Solid shell snare?

lalle81

Member
I have a -69 acrolite now but looking for a solid wood snare for jazz, acoustic with a woody tone..

Reading a lot of threads, many recommend vintage radio kings. Can you help me sort it out what to look for. Is it big differences between different years etc?

Also I've had an idea to build one from a vaughncraft shell (maple) how do you think it compare to radio kings?

3rd choice maybe a DW super solid.

I've never actually tried or heard any of these and have no chance to do so. I'm glad to hear what you guys think.
 
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paradiddle pete

Platinum Member
Maybe first of all understand the era of Jazz that you find pleasing, then investigate what type of drums were used. I'm thinking fifties so maybe Gretsch or even mid fifties Slingerland 3 ply or mid fifties Radio King would be my choice. Ludwig Jazz Festival comes to mind also. You have a great dilemma .
 

keep it simple

Platinum Member
I can't help you on specific years of Radio King production changes, etc, but I can give you some very general guidance.

1st up is to pretty much ignore the term "solid". In isolation, it's close to meaningless. There's a vast range of solid shell types with so many variables it's impossible to assign a generic "solid" sound to a drum. For example, a DW Super Solid is about as far removed from a thin shell steam bent drum as it's possible to be. Also, the fact that a drum has some form of solid shell is no guarantee it's going to be a good drum, nor does it offer a specific set of playing/sonic characteristics. There are many variables.

With respect to vintage drums, condition is pretty much everything, but even amongst drums of the same model & in the same condition, there are often considerable differences in sound, mainly due to production standards of the day.

IMHO, it's better to define the characteristics you want, then find drums that meet that criteria. For example, if you're after a very expressive drum that opens up easily and has a generally open nature, then a steam bent model with lighter hardware will most likely get you there. Wood choice should steer you on wether you're after a brighter or darker sound. A 3 ply shell is slightly less open, but still on that side of things. If you seek strong articulation & sensitivity then a vertical grain solid shell or even some ply shell models will give you what you want. With such a general question, it's difficult to be specific, but hopefully you get where I'm coming from.

Finally, the building your own option. A vaughncraft maple shell is a good foundation, but how it performs depends on a multitude of choices. Bearing edge profiles, hardware mass, etc all feed in significantly to the final result. Unless you know what you're doing, I strongly suggest consulting a trusted builder. Choosing between instruments that are already out there & well researched is the safest bet by far.
 

lalle81

Member
Thanks for your replies!
The sound I'm going for is an open organic, woody, warm type of sound.
Of course there's much to consider with snares as you say with wood, age, condition, hardware etc.. I really feel I would like to try at least one Radio King, but how do I know what it's worth?! I've seen some go for just $400 and some for $1000+, whats the difference, condition only?

Whats does "vertical grain solid shell" means?

If I would try the Vaughncraft route and try to copy the radio king sound, what bearing edges etc should I go for?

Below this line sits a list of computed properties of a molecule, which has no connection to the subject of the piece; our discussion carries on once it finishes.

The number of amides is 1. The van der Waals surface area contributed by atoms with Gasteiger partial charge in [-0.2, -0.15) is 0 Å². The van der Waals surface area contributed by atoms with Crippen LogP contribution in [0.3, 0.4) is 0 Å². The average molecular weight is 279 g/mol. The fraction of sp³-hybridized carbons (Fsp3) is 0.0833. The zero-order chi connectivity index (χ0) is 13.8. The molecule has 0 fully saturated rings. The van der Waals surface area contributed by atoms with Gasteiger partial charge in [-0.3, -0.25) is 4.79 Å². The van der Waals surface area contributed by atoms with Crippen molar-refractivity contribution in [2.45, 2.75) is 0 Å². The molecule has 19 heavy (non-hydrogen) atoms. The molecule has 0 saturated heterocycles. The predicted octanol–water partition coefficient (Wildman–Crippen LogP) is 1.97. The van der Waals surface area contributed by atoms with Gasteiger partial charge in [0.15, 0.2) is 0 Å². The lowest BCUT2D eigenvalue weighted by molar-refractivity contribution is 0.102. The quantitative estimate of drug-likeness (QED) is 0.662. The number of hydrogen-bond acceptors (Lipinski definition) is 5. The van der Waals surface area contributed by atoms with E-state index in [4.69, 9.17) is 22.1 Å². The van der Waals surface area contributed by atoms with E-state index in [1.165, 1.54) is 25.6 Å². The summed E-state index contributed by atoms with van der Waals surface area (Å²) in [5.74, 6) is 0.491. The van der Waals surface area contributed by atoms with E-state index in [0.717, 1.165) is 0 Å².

mandrew

Gold Member
Andy is right on with his advice, and I would add this: Old or vintage is also no guarantee of a good drum either. A vintage drum may be good, depending on how it has been stored, and treated in general. There have been a lot of improvements to drums, as far as constructions since the 50's, 60's etc. Is the shell still round? Are the ply's intact? any cracks or separations? You get the idea. A well babied drum may be an outstanding bargain, and a deserted drum may be firewood. Also consider that if the drum needs a bit of work, can you get parts without breaking the bank. Things to consider.
 

Jeremy Bender

Platinum Member
listen to some Youtube videos (or better yet try them out in person) of some Noble and Cooley Classic SS maple snare drums. Also some of the Longo snare drum are pretty nice as well. Both use a single steam bent piece of wood and have low mass hardware. To me those are the modern day equivalent to the Old Radio King snares of the Big Band days, with the newer drums having a sharper bearing edge giving them a more focused yet still open sound.

Best of luck in finding the drum that you hear in your mind and keep us posted as to what you get!
 

paradiddle pete

Platinum Member
Jazz is a very short word that covers a fairly long history now. Considering the very early days of Jazz the instruments used were left over from the Civil War so in view of the improvised nature of instrument choice i wouldn't get too caught up in what's the right or wrong choice, if you can Jazz on it it's the right choice. Capturing a specific sound then becomes an interesting prospect. I would go by ERA if going for a sound.So if any specific sound pops out at you get as much info about it as you can. I disagree that the term Solid is meaningless as i have a Solid Mahogany Ludwig Pioneer that was used at the Rice Hotel as a house drum.. If you can find a good vintage drum go for it , chances are it will be more Authentic than a modern one. Also a 20's Luddie Super with original snare wires, these little details on a drum make a difference .
 
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Vintage Old School

Gold Member
Lots of options for wood snare drums, but going to throw out a different option if you wanted to have a single snare drum that could cover a lot of ground for you: a Ludwig 5 X 14" smooth bronze. Projection of a metal drum except with woody tones.
 

porter

Platinum Member
I disagree that the term Solid is meaningless as i have a Solid Mahogany Ludwig Pioneer that was used at the Rice Hotel as a house drum.
Uh...
Anyways, Andy is saying that the term "solid" is so broad a term that it's not very helpful, especially when discussing specific sound characteristics as we are here.